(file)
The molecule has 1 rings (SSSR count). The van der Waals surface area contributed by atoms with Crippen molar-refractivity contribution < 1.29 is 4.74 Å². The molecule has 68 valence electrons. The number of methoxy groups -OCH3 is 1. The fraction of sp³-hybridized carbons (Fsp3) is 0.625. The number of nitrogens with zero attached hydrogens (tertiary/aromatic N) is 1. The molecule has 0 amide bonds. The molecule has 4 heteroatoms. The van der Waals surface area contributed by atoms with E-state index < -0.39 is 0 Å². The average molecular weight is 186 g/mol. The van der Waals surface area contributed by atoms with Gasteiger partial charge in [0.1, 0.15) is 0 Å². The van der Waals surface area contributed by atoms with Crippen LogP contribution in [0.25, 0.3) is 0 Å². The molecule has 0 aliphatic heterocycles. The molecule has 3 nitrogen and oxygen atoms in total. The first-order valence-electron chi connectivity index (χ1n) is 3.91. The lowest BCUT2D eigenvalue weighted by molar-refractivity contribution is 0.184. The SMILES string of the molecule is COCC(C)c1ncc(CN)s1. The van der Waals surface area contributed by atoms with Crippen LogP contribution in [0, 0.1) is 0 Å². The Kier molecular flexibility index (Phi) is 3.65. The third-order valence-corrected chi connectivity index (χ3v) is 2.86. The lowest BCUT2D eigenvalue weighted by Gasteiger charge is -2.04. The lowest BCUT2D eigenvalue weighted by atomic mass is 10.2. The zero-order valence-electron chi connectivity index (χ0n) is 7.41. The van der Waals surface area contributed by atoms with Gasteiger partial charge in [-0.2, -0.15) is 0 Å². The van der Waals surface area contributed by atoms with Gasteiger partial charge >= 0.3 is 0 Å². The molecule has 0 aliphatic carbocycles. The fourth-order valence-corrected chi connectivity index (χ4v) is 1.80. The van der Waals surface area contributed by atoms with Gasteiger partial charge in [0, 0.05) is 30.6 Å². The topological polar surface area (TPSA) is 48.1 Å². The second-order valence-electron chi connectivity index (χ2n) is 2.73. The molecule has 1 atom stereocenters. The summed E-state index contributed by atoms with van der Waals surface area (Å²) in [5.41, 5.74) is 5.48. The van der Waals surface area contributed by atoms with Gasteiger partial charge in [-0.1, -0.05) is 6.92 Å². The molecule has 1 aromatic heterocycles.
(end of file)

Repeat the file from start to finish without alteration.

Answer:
The molecule has 1 rings (SSSR count). The van der Waals surface area contributed by atoms with Crippen molar-refractivity contribution < 1.29 is 4.74 Å². The molecule has 68 valence electrons. The number of methoxy groups -OCH3 is 1. The fraction of sp³-hybridized carbons (Fsp3) is 0.625. The number of nitrogens with zero attached hydrogens (tertiary/aromatic N) is 1. The molecule has 0 amide bonds. The molecule has 4 heteroatoms. The van der Waals surface area contributed by atoms with E-state index < -0.39 is 0 Å². The average molecular weight is 186 g/mol. The van der Waals surface area contributed by atoms with Gasteiger partial charge in [0.1, 0.15) is 0 Å². The van der Waals surface area contributed by atoms with Crippen LogP contribution in [0.25, 0.3) is 0 Å². The molecule has 0 aliphatic heterocycles. The molecule has 3 nitrogen and oxygen atoms in total. The first-order valence-electron chi connectivity index (χ1n) is 3.91. The lowest BCUT2D eigenvalue weighted by molar-refractivity contribution is 0.184. The SMILES string of the molecule is COCC(C)c1ncc(CN)s1. The van der Waals surface area contributed by atoms with Crippen LogP contribution in [0, 0.1) is 0 Å². The Kier molecular flexibility index (Phi) is 3.65. The third-order valence-corrected chi connectivity index (χ3v) is 2.86. The lowest BCUT2D eigenvalue weighted by Gasteiger charge is -2.04. The lowest BCUT2D eigenvalue weighted by atomic mass is 10.2. The zero-order valence-electron chi connectivity index (χ0n) is 7.41. The van der Waals surface area contributed by atoms with Gasteiger partial charge in [-0.2, -0.15) is 0 Å². The van der Waals surface area contributed by atoms with Gasteiger partial charge >= 0.3 is 0 Å². The molecule has 0 aliphatic carbocycles. The fourth-order valence-corrected chi connectivity index (χ4v) is 1.80. The van der Waals surface area contributed by atoms with Gasteiger partial charge in [0, 0.05) is 30.6 Å². The topological polar surface area (TPSA) is 48.1 Å². The second-order valence-electron chi connectivity index (χ2n) is 2.73. The molecule has 1 atom stereocenters. The summed E-state index contributed by atoms with van der Waals surface area (Å²) in [5.41, 5.74) is 5.48. The van der Waals surface area contributed by atoms with Gasteiger partial charge in [-0.1, -0.05) is 6.92 Å². The molecule has 1 aromatic heterocycles.